What Pennsylvania rail trails allow horses?

This page can help you quickly determine Pennsylvania’s Rail Trails that allow horse riding. It’s often a real PITA trying to find the information buried on trail websites, and sometimes they can’t even be bothered to include it.

This page has a list of major trails below as well as an online map.

There are plenty of other options for horseback riding, such as state and national parks, and some state game lands allow equestrians (during non-hunting times). Rail trails have the advantage of being easy, well maintained, and generally open year round.

This page is not an exhaustive list. It will be updated as I look into new locations.

Online Map

We have created an online map using Mapbox that shows significant rail trails in Pennsylvania that allow horse riding. Eventually maybe we can make our trail descriptions below pop up in the map… but that’s another project.

Mapbox – Pennsylvania Rail Trails


Green trails are recommended. Yellow trails may not be as horse friendly or well maintained.

Markers are at main trail access point or the approximate middle point if multiple trailheads.

If you click on a marker it should show you the trail name, but they aren’t hotlinked. Yet.

Other online info

The Rails to Trails website will list trails for horse use, but the info given is poor. Many trails are listed as if they allow horses on their entirety when they only allow them on a tiny segment. Many trails are so short they aren’t even worth bothering with! And any detailed info on horse use is buried in the descriptions for the trails and hard to find. The site is great overall, but very poor at providing userful info for horse users!

TrailLink: Horse Trails in PA

Horses and Horseback Riding Permitted

The following Pennsylvania rail trails allow full or partial horse riding access. Please support them by making a donation or joining their support group.

Horses allowed sign Great Allegheny Passage (GAP Trail)

Horses are only permitted on three sections of this 150 mile trail, two of which are pretty short. They are listed west to east…

Boston PA (east of McKeesport) to Connellsville PANot the most exciting section of the trail, few bridges.39 milesmap link
Rockwood PA to Garrett PASegment ends west of Salisbury viaductabout 7.3 milesmap link
Frostburg MD to PA borderIncludes Borden tunnel but ends short of Big Savage tunnel. Parking at Frostburg seems tight for a horse trailer.about 5 milesmap link

Regretfully, riding sections do not include nearby major attractions of the trail, massive Salisbury viaduct and Big Savage Tunnel. The Frostburg section does pass through Borden Tunnel, which is about 1000 feet long and has lighting on motion sensors.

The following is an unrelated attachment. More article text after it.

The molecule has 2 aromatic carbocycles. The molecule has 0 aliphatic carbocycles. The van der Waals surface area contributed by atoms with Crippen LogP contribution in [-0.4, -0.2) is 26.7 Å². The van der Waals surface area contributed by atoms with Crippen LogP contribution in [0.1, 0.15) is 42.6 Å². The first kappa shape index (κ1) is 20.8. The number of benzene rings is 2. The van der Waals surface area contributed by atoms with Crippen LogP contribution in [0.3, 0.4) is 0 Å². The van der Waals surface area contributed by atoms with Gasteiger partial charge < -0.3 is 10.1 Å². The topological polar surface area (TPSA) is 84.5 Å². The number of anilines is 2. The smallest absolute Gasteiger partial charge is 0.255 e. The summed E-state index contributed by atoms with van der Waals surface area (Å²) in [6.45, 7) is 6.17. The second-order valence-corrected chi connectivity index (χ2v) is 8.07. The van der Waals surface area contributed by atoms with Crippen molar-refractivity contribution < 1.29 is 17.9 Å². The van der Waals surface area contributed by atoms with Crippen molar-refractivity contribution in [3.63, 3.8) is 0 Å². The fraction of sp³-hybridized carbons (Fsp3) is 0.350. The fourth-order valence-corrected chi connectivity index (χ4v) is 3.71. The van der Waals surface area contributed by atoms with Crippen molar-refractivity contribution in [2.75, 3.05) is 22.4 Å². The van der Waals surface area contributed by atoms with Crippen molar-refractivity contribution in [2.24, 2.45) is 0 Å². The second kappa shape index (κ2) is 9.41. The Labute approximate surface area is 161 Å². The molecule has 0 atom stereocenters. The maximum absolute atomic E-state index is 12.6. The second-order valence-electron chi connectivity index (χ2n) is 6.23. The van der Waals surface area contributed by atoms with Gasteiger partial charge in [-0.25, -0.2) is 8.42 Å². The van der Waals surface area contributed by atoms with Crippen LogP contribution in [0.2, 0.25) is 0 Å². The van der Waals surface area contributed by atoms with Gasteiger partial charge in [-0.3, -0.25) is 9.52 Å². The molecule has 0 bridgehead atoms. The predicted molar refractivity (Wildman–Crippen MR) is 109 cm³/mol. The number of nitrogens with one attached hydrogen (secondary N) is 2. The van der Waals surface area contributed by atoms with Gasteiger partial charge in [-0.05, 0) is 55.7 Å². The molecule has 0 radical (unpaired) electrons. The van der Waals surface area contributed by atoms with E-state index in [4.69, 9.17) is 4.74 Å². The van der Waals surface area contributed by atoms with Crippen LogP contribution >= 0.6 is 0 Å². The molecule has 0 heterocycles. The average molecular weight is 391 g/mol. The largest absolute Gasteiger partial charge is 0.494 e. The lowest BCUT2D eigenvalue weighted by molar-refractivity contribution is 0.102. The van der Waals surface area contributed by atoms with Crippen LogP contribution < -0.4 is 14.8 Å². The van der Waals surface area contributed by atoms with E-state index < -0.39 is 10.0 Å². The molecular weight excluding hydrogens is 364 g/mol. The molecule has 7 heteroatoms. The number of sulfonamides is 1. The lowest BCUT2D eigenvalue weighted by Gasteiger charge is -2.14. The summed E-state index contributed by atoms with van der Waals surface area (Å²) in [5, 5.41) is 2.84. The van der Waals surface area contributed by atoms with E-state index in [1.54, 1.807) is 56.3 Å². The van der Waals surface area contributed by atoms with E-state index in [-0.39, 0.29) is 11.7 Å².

Whether my horse would actually go across Salisbury viaduct is another issue, but still… Personally, I’d be tempted to ride at least to the amazing overlook at the east end of Big Savage tunnel.

Info at TrailLink: GAP Trail

Horses allowed sign Lower Trail

Horseback riding is permitted on the entire 16.5 mile length! Please ride only the grass berms wherever possible.

In 2022 the trail connected to adjacent Canoe Creek State Park. Planning has begun on an extension into Hollidaysburg. We hope this happens soon!

See our Lower Trail Riding Guide or visit TrailLink: Lower Trail

Horses allowed sign Cumberland Valley Rail Trail

We are happy to see that this 13.7 mile (and growing!) trail permits horseback use over its entire length. It currently reaches from Shippensburg to Newville, and is planned (2024) to extend into Carlisle.

View info at TrailLink: Cumberland Valley Trail

Horses allowed sign Lebanon Valley Rail Trail

In 2022 the trail permitted an electric utility to pave a section north of Cornwall which has likely cut into the area permitting horses. The exact northern limit of riding is unclear, as they can’t be bothered to update their website. You should probably assume horses are no longer allowed north of Cornwall borough.

Here is a GraphHopper map trimmed to Rocherty Road (the old northern limit for horses).

View general trail info at TrailLink: Lebanon Valley Rail Trail

I’m not clear why this trail still goes by two names, with it Conewago Recreation Trail (in Lancaster county). It should just be treated as one trail because users sure don’t care what county they are in. Get it together, folks!

Horses allowed sign Swatara Rail Trail

This 10 mile trail is supposed to be really nice and offers horseback riding on its entire length. There is apparently a way to turn at least part of it into a loop using an abandoned section of road known as Bear Hole Trail. PA Equine Council also has constructed a connecting horse trail of a couple miles outside Suedburg (though we’ve never found ANY info other than it’s name on a map!).